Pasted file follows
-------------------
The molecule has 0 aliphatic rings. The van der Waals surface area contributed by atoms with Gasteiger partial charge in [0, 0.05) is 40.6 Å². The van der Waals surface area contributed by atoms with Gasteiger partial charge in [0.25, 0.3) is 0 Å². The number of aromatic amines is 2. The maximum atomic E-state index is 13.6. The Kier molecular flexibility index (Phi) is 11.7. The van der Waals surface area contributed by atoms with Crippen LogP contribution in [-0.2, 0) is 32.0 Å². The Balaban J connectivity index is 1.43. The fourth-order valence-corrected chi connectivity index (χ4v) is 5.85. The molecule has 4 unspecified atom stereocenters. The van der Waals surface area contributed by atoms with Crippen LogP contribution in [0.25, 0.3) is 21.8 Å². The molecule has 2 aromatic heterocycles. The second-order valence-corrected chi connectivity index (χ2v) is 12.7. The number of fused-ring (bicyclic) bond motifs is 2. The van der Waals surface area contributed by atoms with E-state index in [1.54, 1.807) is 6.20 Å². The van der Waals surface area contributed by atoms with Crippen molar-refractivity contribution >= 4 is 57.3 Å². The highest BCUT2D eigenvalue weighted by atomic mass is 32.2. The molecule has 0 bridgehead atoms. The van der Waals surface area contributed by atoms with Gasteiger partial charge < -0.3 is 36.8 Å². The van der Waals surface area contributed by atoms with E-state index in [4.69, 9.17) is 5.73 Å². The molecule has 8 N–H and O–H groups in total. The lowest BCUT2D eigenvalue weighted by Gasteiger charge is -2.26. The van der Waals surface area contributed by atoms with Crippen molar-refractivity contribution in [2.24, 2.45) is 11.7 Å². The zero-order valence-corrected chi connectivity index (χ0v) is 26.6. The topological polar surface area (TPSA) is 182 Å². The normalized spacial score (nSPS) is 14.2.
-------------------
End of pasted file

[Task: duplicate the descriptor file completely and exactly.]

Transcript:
The molecule has 0 aliphatic rings. The van der Waals surface area contributed by atoms with Gasteiger partial charge in [0, 0.05) is 40.6 Å². The van der Waals surface area contributed by atoms with Gasteiger partial charge in [0.25, 0.3) is 0 Å². The number of aromatic amines is 2. The maximum atomic E-state index is 13.6. The Kier molecular flexibility index (Phi) is 11.7. The van der Waals surface area contributed by atoms with Crippen LogP contribution in [-0.2, 0) is 32.0 Å². The Balaban J connectivity index is 1.43. The fourth-order valence-corrected chi connectivity index (χ4v) is 5.85. The molecule has 4 unspecified atom stereocenters. The van der Waals surface area contributed by atoms with Crippen LogP contribution in [0.25, 0.3) is 21.8 Å². The molecule has 2 aromatic heterocycles. The second-order valence-corrected chi connectivity index (χ2v) is 12.7. The number of fused-ring (bicyclic) bond motifs is 2. The van der Waals surface area contributed by atoms with E-state index in [1.54, 1.807) is 6.20 Å². The van der Waals surface area contributed by atoms with Crippen molar-refractivity contribution >= 4 is 57.3 Å². The highest BCUT2D eigenvalue weighted by atomic mass is 32.2. The molecule has 0 bridgehead atoms. The van der Waals surface area contributed by atoms with Gasteiger partial charge < -0.3 is 36.8 Å². The van der Waals surface area contributed by atoms with E-state index in [4.69, 9.17) is 5.73 Å². The molecule has 8 N–H and O–H groups in total. The lowest BCUT2D eigenvalue weighted by Gasteiger charge is -2.26. The van der Waals surface area contributed by atoms with Crippen molar-refractivity contribution in [2.24, 2.45) is 11.7 Å². The zero-order valence-corrected chi connectivity index (χ0v) is 26.6. The topological polar surface area (TPSA) is 182 Å². The normalized spacial score (nSPS) is 14.2.